New market research on skills commissioned by the OU has found that the vast majority of people in low and semi-skilled work are not getting the training and opportunities they need to move up the career ladder.
The online survey of 4000 UK adults found that of the 42% that described themselves as ‘Not In Skilled Employment’ (NISKE), a startling 84% were in the same roles as they were in 2012.
Trapped in dead end jobs
The survey also found that third of people in this group don’t have access to workplace training, compared to around one in five (22%) of those in skilled roles. Similarly, half (50%) of NISKEs surveyed have no career progression opportunities at their place of employment. Among skilled workers this figure drops to one in four (27%).
These findings paint a particularly worrying picture when it is set against figures such as that from the Office of National Statistics which found that UK productivity has continued to fall, and those from the Local Government Association which state that 9.2 million low-skilled workers in the UK are expected to chase 3.1 million low-skilled jobs by 2024. OU director, David Willett, says:
The UK is in the grips of a skills crisis lagging behind its international competitors and this is blighting individual and business potential. To compete on a global level the UK needs to shift to a higher skills economy, but that means the livelihoods of many NISKE workers are under threat – unless we invest in training staff and unlock greater potential.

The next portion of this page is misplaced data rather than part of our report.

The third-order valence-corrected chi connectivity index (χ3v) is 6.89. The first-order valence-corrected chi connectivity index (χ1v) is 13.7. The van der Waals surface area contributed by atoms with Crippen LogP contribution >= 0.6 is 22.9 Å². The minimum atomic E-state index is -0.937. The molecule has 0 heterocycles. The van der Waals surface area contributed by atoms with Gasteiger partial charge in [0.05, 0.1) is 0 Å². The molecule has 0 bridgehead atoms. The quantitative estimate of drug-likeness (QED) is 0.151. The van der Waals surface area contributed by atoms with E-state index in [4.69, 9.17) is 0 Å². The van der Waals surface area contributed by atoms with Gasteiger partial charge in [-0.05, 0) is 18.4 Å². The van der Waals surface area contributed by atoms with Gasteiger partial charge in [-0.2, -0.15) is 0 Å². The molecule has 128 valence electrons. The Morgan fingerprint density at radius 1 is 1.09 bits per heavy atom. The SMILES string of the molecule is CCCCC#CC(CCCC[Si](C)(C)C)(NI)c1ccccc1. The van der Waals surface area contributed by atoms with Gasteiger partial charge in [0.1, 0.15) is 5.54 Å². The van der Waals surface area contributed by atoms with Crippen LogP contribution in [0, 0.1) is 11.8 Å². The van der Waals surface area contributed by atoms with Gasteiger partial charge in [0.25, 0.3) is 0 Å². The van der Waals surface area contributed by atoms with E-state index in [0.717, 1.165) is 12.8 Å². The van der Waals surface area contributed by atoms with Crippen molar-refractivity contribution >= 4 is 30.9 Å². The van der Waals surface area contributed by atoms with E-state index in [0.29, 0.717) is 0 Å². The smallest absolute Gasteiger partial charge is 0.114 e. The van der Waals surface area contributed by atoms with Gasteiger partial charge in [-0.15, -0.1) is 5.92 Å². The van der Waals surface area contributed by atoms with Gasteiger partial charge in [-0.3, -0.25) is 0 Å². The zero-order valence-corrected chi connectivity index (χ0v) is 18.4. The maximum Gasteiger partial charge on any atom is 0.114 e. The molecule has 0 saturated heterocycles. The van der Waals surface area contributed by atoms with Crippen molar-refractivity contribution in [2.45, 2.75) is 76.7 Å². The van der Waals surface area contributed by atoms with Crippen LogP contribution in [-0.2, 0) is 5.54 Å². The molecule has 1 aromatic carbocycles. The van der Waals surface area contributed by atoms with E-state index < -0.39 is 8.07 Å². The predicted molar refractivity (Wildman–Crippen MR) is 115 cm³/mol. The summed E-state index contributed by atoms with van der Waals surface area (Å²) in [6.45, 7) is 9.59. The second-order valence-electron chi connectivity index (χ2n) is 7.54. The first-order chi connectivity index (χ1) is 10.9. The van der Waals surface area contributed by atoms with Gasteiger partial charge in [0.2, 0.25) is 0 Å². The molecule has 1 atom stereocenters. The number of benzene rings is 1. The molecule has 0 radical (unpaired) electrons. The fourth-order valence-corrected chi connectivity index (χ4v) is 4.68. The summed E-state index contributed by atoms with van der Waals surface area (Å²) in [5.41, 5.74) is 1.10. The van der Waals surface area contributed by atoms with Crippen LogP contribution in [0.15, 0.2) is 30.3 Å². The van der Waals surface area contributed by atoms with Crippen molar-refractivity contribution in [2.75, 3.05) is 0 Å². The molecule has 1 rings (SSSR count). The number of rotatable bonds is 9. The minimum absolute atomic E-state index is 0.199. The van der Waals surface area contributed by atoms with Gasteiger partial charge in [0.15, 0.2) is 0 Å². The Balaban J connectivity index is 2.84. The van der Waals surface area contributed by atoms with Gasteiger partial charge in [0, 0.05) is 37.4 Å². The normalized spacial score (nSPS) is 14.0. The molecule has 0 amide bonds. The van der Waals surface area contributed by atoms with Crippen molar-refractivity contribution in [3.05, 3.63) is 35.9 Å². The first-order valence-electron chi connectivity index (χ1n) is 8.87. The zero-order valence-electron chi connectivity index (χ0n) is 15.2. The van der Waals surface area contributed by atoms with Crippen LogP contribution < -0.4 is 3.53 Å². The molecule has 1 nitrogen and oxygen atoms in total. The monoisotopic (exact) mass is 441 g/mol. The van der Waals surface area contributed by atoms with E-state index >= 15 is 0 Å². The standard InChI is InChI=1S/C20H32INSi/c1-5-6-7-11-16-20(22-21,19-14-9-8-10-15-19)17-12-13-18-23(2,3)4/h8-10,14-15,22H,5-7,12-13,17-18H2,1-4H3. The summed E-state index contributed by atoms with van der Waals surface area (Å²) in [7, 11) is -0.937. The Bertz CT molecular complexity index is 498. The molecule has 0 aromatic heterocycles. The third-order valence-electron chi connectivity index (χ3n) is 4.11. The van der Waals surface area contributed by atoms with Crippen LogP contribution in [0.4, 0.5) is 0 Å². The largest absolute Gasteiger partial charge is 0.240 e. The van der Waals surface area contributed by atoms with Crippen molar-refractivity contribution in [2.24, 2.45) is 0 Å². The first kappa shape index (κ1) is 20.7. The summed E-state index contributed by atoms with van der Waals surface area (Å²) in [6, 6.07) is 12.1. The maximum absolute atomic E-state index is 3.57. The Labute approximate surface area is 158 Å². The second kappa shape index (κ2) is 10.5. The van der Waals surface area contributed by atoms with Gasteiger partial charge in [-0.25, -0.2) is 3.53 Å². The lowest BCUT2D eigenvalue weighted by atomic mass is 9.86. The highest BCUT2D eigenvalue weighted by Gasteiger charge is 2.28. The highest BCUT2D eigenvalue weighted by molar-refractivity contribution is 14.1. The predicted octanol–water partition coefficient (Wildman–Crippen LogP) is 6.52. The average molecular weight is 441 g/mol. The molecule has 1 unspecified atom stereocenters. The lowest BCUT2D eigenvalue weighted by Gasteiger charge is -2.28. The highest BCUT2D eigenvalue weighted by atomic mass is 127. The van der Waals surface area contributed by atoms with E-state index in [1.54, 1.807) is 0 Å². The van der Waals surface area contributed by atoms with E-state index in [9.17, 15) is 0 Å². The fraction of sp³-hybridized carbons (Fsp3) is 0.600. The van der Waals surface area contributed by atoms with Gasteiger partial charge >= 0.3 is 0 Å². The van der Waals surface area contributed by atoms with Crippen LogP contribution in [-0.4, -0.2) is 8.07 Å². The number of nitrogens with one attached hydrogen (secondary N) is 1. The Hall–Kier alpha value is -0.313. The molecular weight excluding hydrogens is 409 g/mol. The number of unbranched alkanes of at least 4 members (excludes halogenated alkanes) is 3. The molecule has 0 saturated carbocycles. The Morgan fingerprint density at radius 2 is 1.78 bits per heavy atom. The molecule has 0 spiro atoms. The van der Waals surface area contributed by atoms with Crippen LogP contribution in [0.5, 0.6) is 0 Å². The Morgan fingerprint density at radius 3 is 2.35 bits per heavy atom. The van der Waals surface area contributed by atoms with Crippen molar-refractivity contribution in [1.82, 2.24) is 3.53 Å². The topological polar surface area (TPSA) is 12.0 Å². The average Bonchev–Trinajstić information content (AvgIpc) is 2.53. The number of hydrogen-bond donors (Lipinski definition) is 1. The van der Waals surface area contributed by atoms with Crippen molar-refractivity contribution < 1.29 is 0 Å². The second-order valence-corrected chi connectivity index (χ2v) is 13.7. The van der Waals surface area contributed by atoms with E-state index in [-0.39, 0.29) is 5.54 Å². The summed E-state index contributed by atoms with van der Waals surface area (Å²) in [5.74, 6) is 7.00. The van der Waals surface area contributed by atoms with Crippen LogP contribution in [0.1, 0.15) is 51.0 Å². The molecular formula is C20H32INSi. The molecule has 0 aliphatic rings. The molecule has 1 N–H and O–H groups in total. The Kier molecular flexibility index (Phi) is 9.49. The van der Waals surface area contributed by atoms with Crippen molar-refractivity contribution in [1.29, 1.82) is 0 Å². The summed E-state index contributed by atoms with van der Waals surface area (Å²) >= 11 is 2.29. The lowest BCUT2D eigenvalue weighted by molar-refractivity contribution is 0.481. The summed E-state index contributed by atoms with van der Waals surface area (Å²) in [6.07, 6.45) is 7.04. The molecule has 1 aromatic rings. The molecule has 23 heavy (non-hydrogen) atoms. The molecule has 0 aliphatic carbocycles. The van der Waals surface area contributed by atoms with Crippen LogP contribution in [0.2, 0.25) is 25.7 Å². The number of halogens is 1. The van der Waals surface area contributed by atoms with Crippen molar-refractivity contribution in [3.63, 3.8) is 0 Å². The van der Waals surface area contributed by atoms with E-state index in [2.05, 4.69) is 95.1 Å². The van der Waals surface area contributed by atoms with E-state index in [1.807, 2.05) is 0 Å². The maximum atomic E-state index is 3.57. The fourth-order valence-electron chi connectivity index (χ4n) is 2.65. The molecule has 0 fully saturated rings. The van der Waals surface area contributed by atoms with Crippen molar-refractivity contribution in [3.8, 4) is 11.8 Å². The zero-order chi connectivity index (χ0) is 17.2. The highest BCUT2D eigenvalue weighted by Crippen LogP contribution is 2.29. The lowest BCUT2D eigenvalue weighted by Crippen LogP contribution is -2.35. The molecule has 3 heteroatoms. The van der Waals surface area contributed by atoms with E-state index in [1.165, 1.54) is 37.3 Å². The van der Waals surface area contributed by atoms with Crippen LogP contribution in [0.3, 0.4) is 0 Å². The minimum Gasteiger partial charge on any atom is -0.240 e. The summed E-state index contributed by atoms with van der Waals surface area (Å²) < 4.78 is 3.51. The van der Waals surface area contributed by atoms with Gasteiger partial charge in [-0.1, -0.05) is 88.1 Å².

The survey also found that women were significantly more likely to fall into the NISKE category than men (52% versus 34%) as they are more likely to work part time.
Employers need to invest in training their staff
At a time of increasing uncertainty, where concerns about a growing skills gap and lack of productivity affect most industries, the study underlines the need for investment in skills development to unlock greater potential and enable more individuals to adapt to the changing economic, political and technological climate. David Willetts adds:
Employers urgently need to invest in developing an agile workforce that can embrace change and meet new challenges. Adult education and training at all ages and levels has a role to play in raising productivity, narrowing the skills gap as well as enabling greater social mobility and enhancing progression into well-paid jobs.
However, when it comes to gaining new skills, there are many societal issues why some individuals embrace opportunities more than others. The study found apathy to be a significant factor, with NISKEs notably less likely than their better-skilled peers to want to build up their skill sets (43% versus 56%). While a lack of awareness of the training options available is affecting one in 10 (10%).
This survey follows recent market research commissioned by the OU which found the skills gap is costing UK businesses more than £2 billion a year in higher salaries, recruitment costs and temporary staffing, and the challenge of finding talent with the right skills means that businesses need to change their approach to recruitment, development and retention.
Photo by Kristian Lindqvist